4/6/16 As a trope for divergent urbanism, the “Global South”—encompassing Jakarta, Johannesburg, São Paulo, Delhi and other metropolitan areas in the Southern Hemisphere—refers to a distinct amalgam of urban zones constituted by shared subjections to colonialism and underdevelopment, as well as by city-making processes that proceed by culturally dystonic impositions of planning, infrastructure, policy, and provisionally assembled local compensations. Today, the "Global South" is now rapidly fading from view—or perhaps it never should have been envisioned in the first place. The urban South may continue to have some purchase in international political organizing, or in analyses of economic inequality and precariousness of different kinds, at different scales. But urban theory increasingly considers the ways cultural interchanges, economic flows, governance regimes, histories, and alliances actively articulate places in multiple and shifting ways that a continued focus on South–North divides oversimplify or misrepresent. AbdouMaliq Simone will explore this notion “as a means of thinking through the various instances, ambiguities, and powers of detachment as they effect urban residents today, knowing full well that an urban South does not ‘really exist,’” with the aim of relocating the urban South “as a kind of elsewhere at the interior of a seemingly hegemonic trajectory that converts urban space into a uniform everywhere.” Abdoumaliq Simone is an urbanist and research professor at the Max Planck Institute for the Study of Religious and Ethnic Diversity and visiting professor of sociology at Goldsmiths College, University of London, visiting professor at the African Centre for Cities, University of Cape Town, research associate with the Rujak Center for Urban Studies in Jakarta, and research fellow at the University of Tarumanagara. For three decades he has worked with practices of social interchange, cognition, local economy, and the constitution of power relations that affect how heterogeneous African and Southeast Asian cities are lived, focusing on the concrete challenges of remaking municipal systems, training local government personnel, and designing collaborative partnerships among technicians, residents, artists, and politicians.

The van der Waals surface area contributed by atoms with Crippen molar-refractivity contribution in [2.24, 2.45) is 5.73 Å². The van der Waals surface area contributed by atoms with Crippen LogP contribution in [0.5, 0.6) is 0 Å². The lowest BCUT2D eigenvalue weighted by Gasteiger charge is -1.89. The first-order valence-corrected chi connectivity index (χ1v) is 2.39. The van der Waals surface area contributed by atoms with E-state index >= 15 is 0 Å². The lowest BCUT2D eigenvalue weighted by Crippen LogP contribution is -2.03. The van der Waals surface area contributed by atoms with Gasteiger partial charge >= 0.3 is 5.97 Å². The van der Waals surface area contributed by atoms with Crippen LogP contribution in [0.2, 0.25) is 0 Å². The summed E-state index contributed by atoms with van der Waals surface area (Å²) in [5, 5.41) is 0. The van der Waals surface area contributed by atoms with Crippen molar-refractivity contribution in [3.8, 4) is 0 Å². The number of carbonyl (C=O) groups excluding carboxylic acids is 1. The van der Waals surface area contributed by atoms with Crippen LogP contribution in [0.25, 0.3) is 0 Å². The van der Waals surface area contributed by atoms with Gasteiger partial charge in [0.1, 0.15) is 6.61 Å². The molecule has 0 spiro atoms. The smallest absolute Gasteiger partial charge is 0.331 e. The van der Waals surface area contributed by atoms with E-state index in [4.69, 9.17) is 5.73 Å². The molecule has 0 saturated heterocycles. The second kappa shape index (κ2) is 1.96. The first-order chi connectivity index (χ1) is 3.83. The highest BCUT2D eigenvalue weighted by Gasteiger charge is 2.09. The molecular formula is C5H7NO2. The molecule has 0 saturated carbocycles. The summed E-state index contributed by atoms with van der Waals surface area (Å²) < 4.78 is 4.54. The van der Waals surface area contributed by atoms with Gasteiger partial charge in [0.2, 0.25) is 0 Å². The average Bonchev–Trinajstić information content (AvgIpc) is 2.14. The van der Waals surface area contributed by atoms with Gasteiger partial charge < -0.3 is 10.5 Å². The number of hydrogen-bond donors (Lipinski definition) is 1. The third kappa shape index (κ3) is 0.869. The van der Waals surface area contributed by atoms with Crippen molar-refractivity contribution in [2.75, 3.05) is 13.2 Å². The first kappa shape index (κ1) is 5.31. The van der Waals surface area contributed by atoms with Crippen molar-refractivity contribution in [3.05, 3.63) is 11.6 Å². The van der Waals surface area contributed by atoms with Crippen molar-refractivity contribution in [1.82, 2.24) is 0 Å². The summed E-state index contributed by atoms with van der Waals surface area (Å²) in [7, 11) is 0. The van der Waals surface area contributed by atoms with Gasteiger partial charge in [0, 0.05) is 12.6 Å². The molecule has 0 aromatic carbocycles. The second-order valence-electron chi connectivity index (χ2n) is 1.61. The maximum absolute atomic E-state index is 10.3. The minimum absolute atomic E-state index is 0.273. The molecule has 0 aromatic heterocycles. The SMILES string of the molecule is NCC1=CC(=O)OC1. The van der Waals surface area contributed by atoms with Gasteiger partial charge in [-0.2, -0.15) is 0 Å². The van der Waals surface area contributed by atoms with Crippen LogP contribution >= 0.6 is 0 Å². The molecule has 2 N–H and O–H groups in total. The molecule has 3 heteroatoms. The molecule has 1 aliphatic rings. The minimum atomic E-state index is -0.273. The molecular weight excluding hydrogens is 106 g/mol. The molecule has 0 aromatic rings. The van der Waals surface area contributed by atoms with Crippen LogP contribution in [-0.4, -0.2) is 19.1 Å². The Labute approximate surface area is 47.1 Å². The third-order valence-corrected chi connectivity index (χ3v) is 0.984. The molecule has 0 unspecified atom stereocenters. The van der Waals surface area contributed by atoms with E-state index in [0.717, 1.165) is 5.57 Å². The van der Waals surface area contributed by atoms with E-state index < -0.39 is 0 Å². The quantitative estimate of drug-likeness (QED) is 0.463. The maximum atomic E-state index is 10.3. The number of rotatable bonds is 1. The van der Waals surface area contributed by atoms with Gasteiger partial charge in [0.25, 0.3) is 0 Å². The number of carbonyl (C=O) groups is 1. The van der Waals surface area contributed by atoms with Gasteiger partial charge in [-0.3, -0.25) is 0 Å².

Views: 1164 Harvard GSD
Joan W. Scott, “Gender, Politics, and Psychoanalysis”: Director's Lecture, October 19, 2017
Joan W. Scott (professor emerita, School of Social Science, Institute for Advanced Study) uses psychoanalytic teaching about sex differences to theorize a comment she made 30 years ago: "gender constructs politics and politics constructs gender." Scott argues that contrary to criticisms often made of it (a criticism she herself made in 1986), psychoanalysis lets scholars historicize gender. From this perspective, gender does not base its ascription of social roles on the imperatives of physical bodies. Rather, it is a historically and culturally variable attempt to provide a grid of intelligibility for sex as well as for systems of political rule.
Views: 1651 Neubauer Collegium